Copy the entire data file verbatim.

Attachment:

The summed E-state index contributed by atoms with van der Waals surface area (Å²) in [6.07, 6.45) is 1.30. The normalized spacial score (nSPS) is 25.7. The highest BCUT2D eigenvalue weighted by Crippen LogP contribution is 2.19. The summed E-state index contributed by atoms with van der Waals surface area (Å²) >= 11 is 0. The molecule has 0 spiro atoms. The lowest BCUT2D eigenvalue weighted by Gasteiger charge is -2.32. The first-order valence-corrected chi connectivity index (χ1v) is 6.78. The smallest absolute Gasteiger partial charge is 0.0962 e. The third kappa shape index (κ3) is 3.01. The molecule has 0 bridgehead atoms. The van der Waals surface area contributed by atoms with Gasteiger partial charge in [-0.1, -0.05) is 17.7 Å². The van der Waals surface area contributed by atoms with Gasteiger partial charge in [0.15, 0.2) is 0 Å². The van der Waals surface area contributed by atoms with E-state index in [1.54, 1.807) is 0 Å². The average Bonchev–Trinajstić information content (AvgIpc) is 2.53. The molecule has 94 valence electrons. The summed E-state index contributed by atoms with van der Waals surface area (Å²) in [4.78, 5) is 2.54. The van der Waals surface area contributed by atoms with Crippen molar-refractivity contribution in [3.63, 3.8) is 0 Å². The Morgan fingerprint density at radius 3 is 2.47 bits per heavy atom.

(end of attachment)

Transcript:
The summed E-state index contributed by atoms with van der Waals surface area (Å²) in [6.07, 6.45) is 1.30. The normalized spacial score (nSPS) is 25.7. The highest BCUT2D eigenvalue weighted by Crippen LogP contribution is 2.19. The summed E-state index contributed by atoms with van der Waals surface area (Å²) >= 11 is 0. The molecule has 0 spiro atoms. The lowest BCUT2D eigenvalue weighted by Gasteiger charge is -2.32. The first-order valence-corrected chi connectivity index (χ1v) is 6.78. The smallest absolute Gasteiger partial charge is 0.0962 e. The third kappa shape index (κ3) is 3.01. The molecule has 0 bridgehead atoms. The van der Waals surface area contributed by atoms with Gasteiger partial charge in [-0.1, -0.05) is 17.7 Å². The van der Waals surface area contributed by atoms with Gasteiger partial charge in [0.15, 0.2) is 0 Å². The van der Waals surface area contributed by atoms with E-state index in [1.54, 1.807) is 0 Å². The average Bonchev–Trinajstić information content (AvgIpc) is 2.53. The molecule has 94 valence electrons. The summed E-state index contributed by atoms with van der Waals surface area (Å²) in [4.78, 5) is 2.54. The van der Waals surface area contributed by atoms with Crippen molar-refractivity contribution in [3.63, 3.8) is 0 Å². The Morgan fingerprint density at radius 3 is 2.47 bits per heavy atom.